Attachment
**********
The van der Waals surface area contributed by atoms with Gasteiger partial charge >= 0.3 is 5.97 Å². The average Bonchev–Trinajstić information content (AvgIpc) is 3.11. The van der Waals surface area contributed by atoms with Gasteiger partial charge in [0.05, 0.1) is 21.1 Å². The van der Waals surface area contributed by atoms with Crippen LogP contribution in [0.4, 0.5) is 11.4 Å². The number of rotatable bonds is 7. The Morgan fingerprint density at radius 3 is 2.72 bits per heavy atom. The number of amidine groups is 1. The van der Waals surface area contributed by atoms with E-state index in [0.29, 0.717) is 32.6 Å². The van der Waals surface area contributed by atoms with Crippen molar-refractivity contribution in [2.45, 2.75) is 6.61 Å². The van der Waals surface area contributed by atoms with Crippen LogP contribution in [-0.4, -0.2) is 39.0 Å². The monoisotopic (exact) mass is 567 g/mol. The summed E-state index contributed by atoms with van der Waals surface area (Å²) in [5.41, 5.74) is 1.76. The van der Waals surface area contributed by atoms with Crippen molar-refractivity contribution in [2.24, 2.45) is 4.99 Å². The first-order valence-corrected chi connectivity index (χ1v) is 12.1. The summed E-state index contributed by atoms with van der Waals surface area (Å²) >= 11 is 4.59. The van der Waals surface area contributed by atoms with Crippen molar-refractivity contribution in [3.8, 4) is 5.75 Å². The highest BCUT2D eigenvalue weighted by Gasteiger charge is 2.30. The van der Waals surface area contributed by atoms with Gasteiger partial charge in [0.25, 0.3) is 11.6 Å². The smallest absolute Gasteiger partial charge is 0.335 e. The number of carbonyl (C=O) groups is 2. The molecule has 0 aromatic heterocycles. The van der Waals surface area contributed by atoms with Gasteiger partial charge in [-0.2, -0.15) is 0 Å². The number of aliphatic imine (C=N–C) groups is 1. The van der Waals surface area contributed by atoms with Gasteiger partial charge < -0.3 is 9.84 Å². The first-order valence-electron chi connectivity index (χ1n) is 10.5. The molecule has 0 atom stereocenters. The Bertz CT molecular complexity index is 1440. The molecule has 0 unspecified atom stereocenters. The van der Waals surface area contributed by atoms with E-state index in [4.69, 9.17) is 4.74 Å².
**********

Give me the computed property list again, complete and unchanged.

The van der Waals surface area contributed by atoms with Gasteiger partial charge >= 0.3 is 5.97 Å². The average Bonchev–Trinajstić information content (AvgIpc) is 3.11. The van der Waals surface area contributed by atoms with Gasteiger partial charge in [0.05, 0.1) is 21.1 Å². The van der Waals surface area contributed by atoms with Crippen LogP contribution in [0.4, 0.5) is 11.4 Å². The number of rotatable bonds is 7. The Morgan fingerprint density at radius 3 is 2.72 bits per heavy atom. The number of amidine groups is 1. The van der Waals surface area contributed by atoms with E-state index in [0.29, 0.717) is 32.6 Å². The van der Waals surface area contributed by atoms with Crippen molar-refractivity contribution in [2.45, 2.75) is 6.61 Å². The van der Waals surface area contributed by atoms with Crippen LogP contribution in [-0.4, -0.2) is 39.0 Å². The monoisotopic (exact) mass is 567 g/mol. The summed E-state index contributed by atoms with van der Waals surface area (Å²) in [5.41, 5.74) is 1.76. The van der Waals surface area contributed by atoms with Crippen molar-refractivity contribution in [2.24, 2.45) is 4.99 Å². The first-order valence-corrected chi connectivity index (χ1v) is 12.1. The summed E-state index contributed by atoms with van der Waals surface area (Å²) >= 11 is 4.59. The van der Waals surface area contributed by atoms with Crippen molar-refractivity contribution in [3.8, 4) is 5.75 Å². The highest BCUT2D eigenvalue weighted by Gasteiger charge is 2.30. The van der Waals surface area contributed by atoms with Gasteiger partial charge in [0.25, 0.3) is 11.6 Å². The smallest absolute Gasteiger partial charge is 0.335 e. The number of carbonyl (C=O) groups is 2. The molecule has 0 aromatic heterocycles. The van der Waals surface area contributed by atoms with Gasteiger partial charge in [-0.2, -0.15) is 0 Å². The number of aliphatic imine (C=N–C) groups is 1. The van der Waals surface area contributed by atoms with Gasteiger partial charge < -0.3 is 9.84 Å². The first-order valence-electron chi connectivity index (χ1n) is 10.5. The molecule has 0 atom stereocenters. The Bertz CT molecular complexity index is 1440. The molecule has 0 unspecified atom stereocenters. The van der Waals surface area contributed by atoms with E-state index in [4.69, 9.17) is 4.74 Å².